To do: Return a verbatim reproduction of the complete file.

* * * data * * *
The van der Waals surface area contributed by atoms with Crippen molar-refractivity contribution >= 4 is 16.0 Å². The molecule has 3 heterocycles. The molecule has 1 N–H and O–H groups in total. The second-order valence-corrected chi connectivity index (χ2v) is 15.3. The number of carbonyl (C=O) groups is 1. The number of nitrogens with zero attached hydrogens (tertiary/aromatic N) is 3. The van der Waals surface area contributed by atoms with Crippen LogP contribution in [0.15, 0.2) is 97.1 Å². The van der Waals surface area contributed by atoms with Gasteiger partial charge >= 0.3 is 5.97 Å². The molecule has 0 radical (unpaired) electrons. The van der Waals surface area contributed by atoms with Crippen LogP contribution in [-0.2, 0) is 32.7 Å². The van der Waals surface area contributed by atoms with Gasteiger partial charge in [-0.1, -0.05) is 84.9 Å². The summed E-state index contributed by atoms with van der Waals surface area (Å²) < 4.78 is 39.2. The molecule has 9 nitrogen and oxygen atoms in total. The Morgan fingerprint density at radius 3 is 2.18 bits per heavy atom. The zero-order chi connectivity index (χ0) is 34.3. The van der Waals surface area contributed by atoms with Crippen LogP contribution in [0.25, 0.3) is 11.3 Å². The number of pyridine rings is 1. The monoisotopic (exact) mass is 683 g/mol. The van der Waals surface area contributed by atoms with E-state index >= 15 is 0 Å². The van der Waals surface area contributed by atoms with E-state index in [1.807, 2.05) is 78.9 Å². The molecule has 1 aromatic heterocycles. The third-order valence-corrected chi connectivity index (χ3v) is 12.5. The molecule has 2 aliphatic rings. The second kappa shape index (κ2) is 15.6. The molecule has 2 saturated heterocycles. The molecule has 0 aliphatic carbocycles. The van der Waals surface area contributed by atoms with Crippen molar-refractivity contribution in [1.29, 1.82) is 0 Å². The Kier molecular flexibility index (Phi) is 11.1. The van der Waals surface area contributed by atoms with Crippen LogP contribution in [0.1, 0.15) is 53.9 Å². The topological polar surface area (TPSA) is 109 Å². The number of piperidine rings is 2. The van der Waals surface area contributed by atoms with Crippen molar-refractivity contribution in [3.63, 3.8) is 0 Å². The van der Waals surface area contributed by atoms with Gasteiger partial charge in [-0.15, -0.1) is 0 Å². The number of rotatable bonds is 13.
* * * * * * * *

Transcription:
The van der Waals surface area contributed by atoms with Crippen molar-refractivity contribution >= 4 is 16.0 Å². The molecule has 3 heterocycles. The molecule has 1 N–H and O–H groups in total. The second-order valence-corrected chi connectivity index (χ2v) is 15.3. The number of carbonyl (C=O) groups is 1. The number of nitrogens with zero attached hydrogens (tertiary/aromatic N) is 3. The van der Waals surface area contributed by atoms with Crippen LogP contribution in [0.15, 0.2) is 97.1 Å². The van der Waals surface area contributed by atoms with Gasteiger partial charge >= 0.3 is 5.97 Å². The molecule has 0 radical (unpaired) electrons. The van der Waals surface area contributed by atoms with Crippen LogP contribution in [-0.2, 0) is 32.7 Å². The van der Waals surface area contributed by atoms with Gasteiger partial charge in [-0.1, -0.05) is 84.9 Å². The summed E-state index contributed by atoms with van der Waals surface area (Å²) < 4.78 is 39.2. The molecule has 9 nitrogen and oxygen atoms in total. The Morgan fingerprint density at radius 3 is 2.18 bits per heavy atom. The zero-order chi connectivity index (χ0) is 34.3. The van der Waals surface area contributed by atoms with Crippen LogP contribution in [0.25, 0.3) is 11.3 Å². The number of pyridine rings is 1. The monoisotopic (exact) mass is 683 g/mol. The van der Waals surface area contributed by atoms with E-state index >= 15 is 0 Å². The van der Waals surface area contributed by atoms with E-state index in [1.807, 2.05) is 78.9 Å². The molecule has 1 aromatic heterocycles. The third-order valence-corrected chi connectivity index (χ3v) is 12.5. The molecule has 2 aliphatic rings. The second kappa shape index (κ2) is 15.6. The molecule has 2 saturated heterocycles. The molecule has 0 aliphatic carbocycles. The van der Waals surface area contributed by atoms with Crippen molar-refractivity contribution in [1.29, 1.82) is 0 Å². The Kier molecular flexibility index (Phi) is 11.1. The van der Waals surface area contributed by atoms with Crippen LogP contribution in [0.1, 0.15) is 53.9 Å². The topological polar surface area (TPSA) is 109 Å². The number of piperidine rings is 2. The van der Waals surface area contributed by atoms with Crippen molar-refractivity contribution in [3.63, 3.8) is 0 Å². The van der Waals surface area contributed by atoms with Gasteiger partial charge in [-0.15, -0.1) is 0 Å². The number of rotatable bonds is 13.